The raid as a whole was a failure with over 4,000 casualties (predominantly Canadian) but it did make a difference... Hitler was shaken by the realisation that his Fortress Europe was vulnerable to such raids and he issued his infamous 'Commando Order.  This decreed that Commandos should be treated as spies and not as prisoners of war.  Every Commando (all volunteers) knew the fate that awaited them at the hands of the Gestapo should they be captured, but this just made even more men volunteer


With Britain suffering after the evacuation from Dunkirk and with America still to enter the war proper, seemingly small incidents like this played a crucial role in maintaining the spirits of the British people.  Lord Lovat became the commander of the newly formed 1st Special Service Brigade in 1944, which landed at Sword Beach on D-Day.  Lord Lovat reputedly waded ashore donning a white jumper under his battledress, with 'Lovat' inscribed into the collar, while armed with an old Winchester rifle.  Lord Lovat instructed his personal piper, Bill Millin, to pipe the Commandos ashore, in defiance of specific orders not to allow such an action in battle

Bill Millin is in the forefront of this photograph to the left - you can just make out the bagpipe drones above his head as he prepares to climb down the ramp of the landing craft.  Lord Lovat (circled in red) is already on his way ashore on to Sword Beach - the most Easterly of the 5 landing beaches


Lovat's forces swiftly pressed on to the strategically crucial town of Ouistreham, Lovat himself advancing with parts of his brigade from Sword to Pegasus Bridge, which had been defiantly defended by men of the 6th Airborne Division who had landed in the early hours in Horsa gliders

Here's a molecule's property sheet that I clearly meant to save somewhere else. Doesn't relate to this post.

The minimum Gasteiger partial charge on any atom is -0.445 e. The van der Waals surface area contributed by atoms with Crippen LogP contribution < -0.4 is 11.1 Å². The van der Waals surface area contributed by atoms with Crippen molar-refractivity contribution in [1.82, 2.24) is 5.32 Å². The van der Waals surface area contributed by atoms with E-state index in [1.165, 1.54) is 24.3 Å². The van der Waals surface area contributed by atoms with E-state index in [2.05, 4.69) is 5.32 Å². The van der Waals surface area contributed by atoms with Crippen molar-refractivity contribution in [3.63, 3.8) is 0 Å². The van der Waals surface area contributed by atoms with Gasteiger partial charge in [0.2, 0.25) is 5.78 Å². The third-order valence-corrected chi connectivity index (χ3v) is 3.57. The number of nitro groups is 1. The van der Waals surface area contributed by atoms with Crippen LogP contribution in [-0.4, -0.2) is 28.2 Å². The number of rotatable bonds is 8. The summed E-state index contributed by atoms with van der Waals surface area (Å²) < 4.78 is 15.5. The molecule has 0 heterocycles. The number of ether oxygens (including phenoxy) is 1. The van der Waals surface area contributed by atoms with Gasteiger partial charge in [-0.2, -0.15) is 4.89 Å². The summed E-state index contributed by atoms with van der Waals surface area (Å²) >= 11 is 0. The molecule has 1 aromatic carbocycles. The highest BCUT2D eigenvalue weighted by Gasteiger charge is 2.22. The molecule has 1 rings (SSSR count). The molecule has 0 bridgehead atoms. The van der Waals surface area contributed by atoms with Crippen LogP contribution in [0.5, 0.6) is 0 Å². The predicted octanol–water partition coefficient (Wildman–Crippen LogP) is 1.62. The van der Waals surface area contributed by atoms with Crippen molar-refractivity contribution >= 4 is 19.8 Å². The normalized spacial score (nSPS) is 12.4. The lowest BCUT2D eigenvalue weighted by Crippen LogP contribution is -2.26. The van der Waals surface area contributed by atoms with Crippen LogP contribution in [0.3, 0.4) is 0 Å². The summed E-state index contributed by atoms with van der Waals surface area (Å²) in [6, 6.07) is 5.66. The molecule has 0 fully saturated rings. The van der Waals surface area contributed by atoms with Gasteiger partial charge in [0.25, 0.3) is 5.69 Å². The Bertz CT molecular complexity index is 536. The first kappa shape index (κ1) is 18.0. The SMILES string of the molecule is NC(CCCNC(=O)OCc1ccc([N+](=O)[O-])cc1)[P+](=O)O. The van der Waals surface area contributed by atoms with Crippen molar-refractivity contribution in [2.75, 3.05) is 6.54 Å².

Lord Lovat's commandos arrived almost exactly on time, late by only about two minutes, for which Lord Lovat famously apologised to Lieutenant Colonel Geoffrey Pine-Coffin of the 7th Parachute Battalion.  The commandos marched across Pegasus Bridge to the sound of Bill Millin's bagpipes.  These unapologetically eccentric incidents have gone down in British military history and perfectly illustrate the spirit of the Commando and of the highlander


The tartan shown here is the Fraser Modern Dress - with the distinctive additional single white overcheck - also referred to as the 'Red Fraser' and the tartan of Clan Fraser of Lovat


The Ancient Hunting Fraser tartan is another variant we're often asked about but, unfortunately, it is not produced in ribbon - see picture of pipe band below.  We recommend the Flower of Scotland as a very close alternative to the Ancient Hunting Fraser